Disk and hints of a planet at HD 107146

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Disk and hints of a planet at HD 107146

Post by Sirius_Alpha on 17th November 2008, 9:04 pm

A Resolved Ring of Debris Dust Around the Solar Analog HD 107146
http://arxiv.org/abs/0811.2713

S.A. Corder et al. wrote:We present resolved images of the dust continuum emission from the debris disk around the young (80-200 Myr) solar-type star HD 107146 with CARMA at $\lambda$1.3 mm and the CSO at $\lambda$350 $\mu$m. Both images show that the dust emission extends over an $\sim$10\arcsec diameter region. The high resolution (3\arcsec) CARMA image further reveals that the dust is distributed in a partial ring with significant decrease in flux inward of 97 AU. Two prominent emission peaks appear within the ring separated by $\sim$140 degrees in position angle. The morphology of the dust emission is suggestive of dust captured into a mean motion resonance, which would imply the presence of a planet at an orbital radius of $\sim$45-75 AU.

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Re: Disk and hints of a planet at HD 107146

Post by Shellface on 31st October 2014, 4:51 pm

If a slightly excessive bump is to be permitted…

ALMA observations of the debris disk around the young Solar Analog HD 107146
We present ALMA continuum observations at a wavelength of 1.25 mm of the debris disk surrounding the ∼100 Myr old solar analog HD 107146. The continuum emission extends from about 30 to 150 AU from the central star with a decrease in the surface brightness at intermediate radii. We analyze the ALMA interferometric visibilities using debris disk models with radial profiles for the dust surface density parametrized as i) a single power-law, ii) a single power-law with a gap, and iii) a double power-law. We find that models with a gap of radial width ∼8 AU at a distance of ∼80 AU from the central star, as well as double power-law models with a dip in the dust surface density at ∼70 AU provide significantly better fits to the ALMA data than single power-law models. We discuss possible scenarios for the origin of the HD 107146 debris disk using models of planetesimal belts in which the formation of Pluto-sized objects trigger disruptive collisions of large bodies, as well as models which consider the interaction of a planetary system with a planetesimal belt and spatial variation of the dust opacity across the disk. If future observations with higher angular resolution and sensitivity confirm the fully-depleted gap structure discussed here, a planet with a mass of approximately a few Earth masses in a nearly circular orbit at ∼80 AU from the central star would be a possible explanation for the presence of the gap.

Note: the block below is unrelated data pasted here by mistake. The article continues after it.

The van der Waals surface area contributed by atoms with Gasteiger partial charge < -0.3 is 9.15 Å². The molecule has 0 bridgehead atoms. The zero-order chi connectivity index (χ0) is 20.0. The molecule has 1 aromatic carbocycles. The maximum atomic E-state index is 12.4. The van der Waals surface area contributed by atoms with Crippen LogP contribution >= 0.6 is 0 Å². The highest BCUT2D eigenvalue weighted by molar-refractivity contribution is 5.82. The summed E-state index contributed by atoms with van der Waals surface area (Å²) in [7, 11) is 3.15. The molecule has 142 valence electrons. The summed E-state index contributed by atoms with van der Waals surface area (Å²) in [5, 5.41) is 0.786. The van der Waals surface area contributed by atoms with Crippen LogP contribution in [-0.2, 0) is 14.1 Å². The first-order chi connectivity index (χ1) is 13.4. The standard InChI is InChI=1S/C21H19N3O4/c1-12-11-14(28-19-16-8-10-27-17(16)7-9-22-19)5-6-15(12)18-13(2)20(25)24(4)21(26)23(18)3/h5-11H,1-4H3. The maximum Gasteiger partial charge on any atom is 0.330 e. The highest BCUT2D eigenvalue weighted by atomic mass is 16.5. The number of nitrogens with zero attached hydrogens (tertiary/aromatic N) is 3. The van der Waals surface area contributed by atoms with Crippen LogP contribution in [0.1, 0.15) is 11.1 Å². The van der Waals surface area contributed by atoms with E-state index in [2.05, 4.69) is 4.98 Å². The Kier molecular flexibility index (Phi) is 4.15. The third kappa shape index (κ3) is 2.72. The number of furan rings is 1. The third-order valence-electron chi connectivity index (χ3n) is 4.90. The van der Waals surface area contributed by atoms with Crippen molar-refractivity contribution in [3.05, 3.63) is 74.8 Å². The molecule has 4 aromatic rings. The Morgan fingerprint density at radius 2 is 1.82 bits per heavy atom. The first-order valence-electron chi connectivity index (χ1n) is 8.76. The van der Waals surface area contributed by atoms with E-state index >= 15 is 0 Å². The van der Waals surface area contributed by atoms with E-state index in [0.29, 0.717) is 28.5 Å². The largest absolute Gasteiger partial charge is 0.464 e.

A very interesting read for anyone with so much as a passing interest in debris disk studies.

Although only more sensitive and higher angular resolution observations can possibly confirm the presence of a gap in the HD 107146 debris disk, this analysis shows the potential of probing (indirectly) with ALMA the presence of terrestrial planets (and more massive
planets) at wide separations and embedded in planetesimal disks. Terrestrial planets are still well beyond the reach of direct imaging techniques. In the case of HD 107146, upper limits of ∼ 10 − 13 MJup at distances >∼ 15 AU from the central star have been obtained
by high-contrast imaging in the near IR.

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Re: Disk and hints of a planet at HD 107146

Post by Led_Zep on 11th December 2014, 9:23 pm

http://spaceref.com/astronomy/swarms-of-pluto-size-objects-kick-up-dust-around-sun-like-star.html

Swarms of Pluto-size Objects Kick Up Dust Around Sun-like Star

Astronomers using the Atacama Large Millimeter/submillimeter Array (ALMA) may have detected the dusty hallmarks of an entire family of Pluto-size objects swarming around an adolescent version of our own Sun.
By making detailed observations of the protoplanetary disk surrounding the star known as HD 107146, the astronomers detected an unexpected increase in the concentration of millimeter-size dust grains in the disk's outer reaches. This surprising increase, which begins remarkably far -- about 13 billion kilometers -- from the host star, may be the result of Pluto-size planetesimals stirring up the region, causing smaller objects to collide and blast themselves apart.


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Re: Disk and hints of a planet at HD 107146

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